Wines from La Morra can be some of the most perfumed Barolo, typically with soft, smooth tannins. It is believed that the fine sandy soil of the region is behind the wines’ elegance. As the largest Barolo subregion, however, La Morra is the most diverse both in style and quality. Typically, these wines can be much more approachable in youth and tend to fair better in cooler vintages.

Top producers in the region include Roberto Voerzio – who makes a unique style for the region, with strict pruning leading to miniscule yields and austere, tannic wines with long ageing potential. Poderi Oddero is more typical for the commune, producing bright, fruity Barolos with distinctly elegant tannins. Elio Altare is known for more modern-style Barolos which are matured both in traditional large barrels, as well as smaller barriques, and some new oak for their single-vineyard wines.

Top vineyards: Brunate, Cerequio, Rocche dell’Annunziata



The Barolo commune vineyards



Similar to La Morra, the Barolo sub-region produces broad, open, velvety Barolo but often with a bit more structure and concentration than those from La Morra. The region is home to some of the most historic sites, including Cannubi – a Cru that was singled out as an exceptional site even before the creation of the Barolo appellation (with the earliest bottled example of this site dating back to 1752).

It is also home to some of the most respected producers in the region, who make markedly different styles of Barolo – further confirming that location is only part of the puzzle. Fierce traditionalists Bartolo Mascarello famously don’t make single-vineyard wines but their blended Barolo remains one of the region’s finest. Guiseppe Rinaldi’s winery is also staunchly traditional in their winemaking, seeing cross-commune blends as the ultimate expression of Barolo.

Luciano Sandrone is more modern in style, the wines made in an elegant style that is more approachable in youth but also offers fantastic ageing potential – making them some of the region’s most collectable.

Top vineyards: Cannubi, Ravera, Bricco delle Viole



The church of San Lorenzo in Castiglione Falletto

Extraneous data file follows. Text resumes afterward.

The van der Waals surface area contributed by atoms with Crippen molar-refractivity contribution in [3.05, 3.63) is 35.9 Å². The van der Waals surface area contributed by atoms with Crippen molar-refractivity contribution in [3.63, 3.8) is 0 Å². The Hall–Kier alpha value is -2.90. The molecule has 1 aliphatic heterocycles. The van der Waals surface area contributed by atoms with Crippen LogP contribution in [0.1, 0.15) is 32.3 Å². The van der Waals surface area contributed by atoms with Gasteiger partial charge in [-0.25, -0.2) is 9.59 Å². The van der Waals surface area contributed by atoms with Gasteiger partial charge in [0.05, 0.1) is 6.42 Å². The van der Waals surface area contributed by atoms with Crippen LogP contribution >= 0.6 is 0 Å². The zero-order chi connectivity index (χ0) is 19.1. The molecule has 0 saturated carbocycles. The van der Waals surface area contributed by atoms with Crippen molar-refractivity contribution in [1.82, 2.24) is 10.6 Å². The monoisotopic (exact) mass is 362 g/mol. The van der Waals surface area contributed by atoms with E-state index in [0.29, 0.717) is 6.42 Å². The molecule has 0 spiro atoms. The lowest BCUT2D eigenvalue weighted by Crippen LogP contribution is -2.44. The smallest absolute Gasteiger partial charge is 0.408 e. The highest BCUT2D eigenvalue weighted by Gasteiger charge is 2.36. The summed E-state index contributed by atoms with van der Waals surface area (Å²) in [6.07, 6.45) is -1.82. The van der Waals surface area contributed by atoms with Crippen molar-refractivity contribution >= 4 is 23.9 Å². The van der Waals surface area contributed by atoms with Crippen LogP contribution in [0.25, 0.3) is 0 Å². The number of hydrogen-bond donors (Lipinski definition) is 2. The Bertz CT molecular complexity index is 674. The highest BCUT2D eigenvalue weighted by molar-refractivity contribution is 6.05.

Although situated in the Serralunga valley, Castiglione Falletto falls somewhere in the middle between the elegant and fragrant qualities of La Morra and Barolo, and the boldness and concentration of Serralunga and Monforte. This is due to the aspect of the best slopes here, where the vines have maximum exposure to the sun, meaning riper fruit and added concentration.

Giuseppe Mascarello produces one of Barolo’s most famous single-vineyard wines from the Monprivato Cru. Traditional in style, the wine is fermented in tank and aged in large oak. Vietti – a true pioneer of single-Cru Barolos – is also based here, as it has been since the 1800s. This estate has not only some of the best label designs in the world, but access to some of the finest Crus in Barolo, including Ravera, Rocche di Castiglione and Brunate.

Top vineyards: Rocche di Castiglione, Fiasco, Villero



Serralunga d'Alba



Serralunga is defined by its high concentration of Sant’Agata soils. Growers here talk about the vines feeling pain, as the harder soils put more stress on the vine, producing wines of great depth and power – as well as some of the highest tannin levels and the most full-bodied Barolos of any region. The wines can often have a distinctive bitter orange aroma. The wines are solid and typically austere, but can also be incredibly elegant and expressive, some of the most terroir-driven and long-lasting Barolo.

By far the most famous and revered wine from Serralunga is Giacomo Conterno’s Monfortino. Monfortino was in fact the first ever producer-named Barolo made in the Riserva style, with the first vintage made in the 1920s (today it comes from the Cascina Francia Cru). Although based in Barbaresco, Bruno Giacosa produces two of Barolo’s most revered wines from the Serralunga Cru of Falletto, released only in top vintages. These are two of the most consistent expressions of top single-vineyard Nebbiolo in Barolo.

Top vineyards: Cascina Francia, Falletto, Ornato



Defined by concentration and structure, the soils in Monforte d’Alba contain more clay than limestone – the opposite of Serralunga. The resulting wines tend to have more volume on the palate and boldness, making them the most concentrated Barolos. The wines exhibit classic rose petal, clay pot, clove, camphor and cardamom aromas, and particularly bold tannins. Look out for bottlings from Elio Grasso whose Case Matè Barolo comes from Ginestra.

Bussia is one of the most famous, but also largest Crus, producing many different styles. The best part of the vineyard is Upper Bussia; a natural amphitheatre with varying expositions, when combined it produces wines of fantastic complexity. For the ultimate insight into the vineyard, try the wines of Aldo Conterno – who makes five separate bottlings all from the Bussia Cru.

Top vineyards: Bussia, Ginestra, Mosconi

Author: Gavin Smith